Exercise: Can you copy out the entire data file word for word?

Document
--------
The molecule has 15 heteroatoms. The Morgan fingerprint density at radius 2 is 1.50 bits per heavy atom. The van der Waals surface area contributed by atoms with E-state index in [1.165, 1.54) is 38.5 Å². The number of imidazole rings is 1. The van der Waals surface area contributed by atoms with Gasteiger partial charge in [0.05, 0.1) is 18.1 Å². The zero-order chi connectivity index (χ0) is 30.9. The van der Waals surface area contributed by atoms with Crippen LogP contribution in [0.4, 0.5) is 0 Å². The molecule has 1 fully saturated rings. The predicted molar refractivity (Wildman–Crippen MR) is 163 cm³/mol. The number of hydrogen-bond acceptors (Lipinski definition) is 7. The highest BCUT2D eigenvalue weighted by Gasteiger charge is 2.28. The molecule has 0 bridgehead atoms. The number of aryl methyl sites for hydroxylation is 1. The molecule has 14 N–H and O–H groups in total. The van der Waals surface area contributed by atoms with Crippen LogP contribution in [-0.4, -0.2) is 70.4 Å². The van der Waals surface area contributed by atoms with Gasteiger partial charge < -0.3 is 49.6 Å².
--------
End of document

The molecule has 15 heteroatoms. The Morgan fingerprint density at radius 2 is 1.50 bits per heavy atom. The van der Waals surface area contributed by atoms with E-state index in [1.165, 1.54) is 38.5 Å². The number of imidazole rings is 1. The van der Waals surface area contributed by atoms with Gasteiger partial charge in [0.05, 0.1) is 18.1 Å². The zero-order chi connectivity index (χ0) is 30.9. The van der Waals surface area contributed by atoms with Crippen LogP contribution in [0.4, 0.5) is 0 Å². The molecule has 1 fully saturated rings. The predicted molar refractivity (Wildman–Crippen MR) is 163 cm³/mol. The number of hydrogen-bond acceptors (Lipinski definition) is 7. The highest BCUT2D eigenvalue weighted by Gasteiger charge is 2.28. The molecule has 0 bridgehead atoms. The number of aryl methyl sites for hydroxylation is 1. The molecule has 14 N–H and O–H groups in total. The van der Waals surface area contributed by atoms with Crippen LogP contribution in [-0.4, -0.2) is 70.4 Å². The van der Waals surface area contributed by atoms with Gasteiger partial charge < -0.3 is 49.6 Å².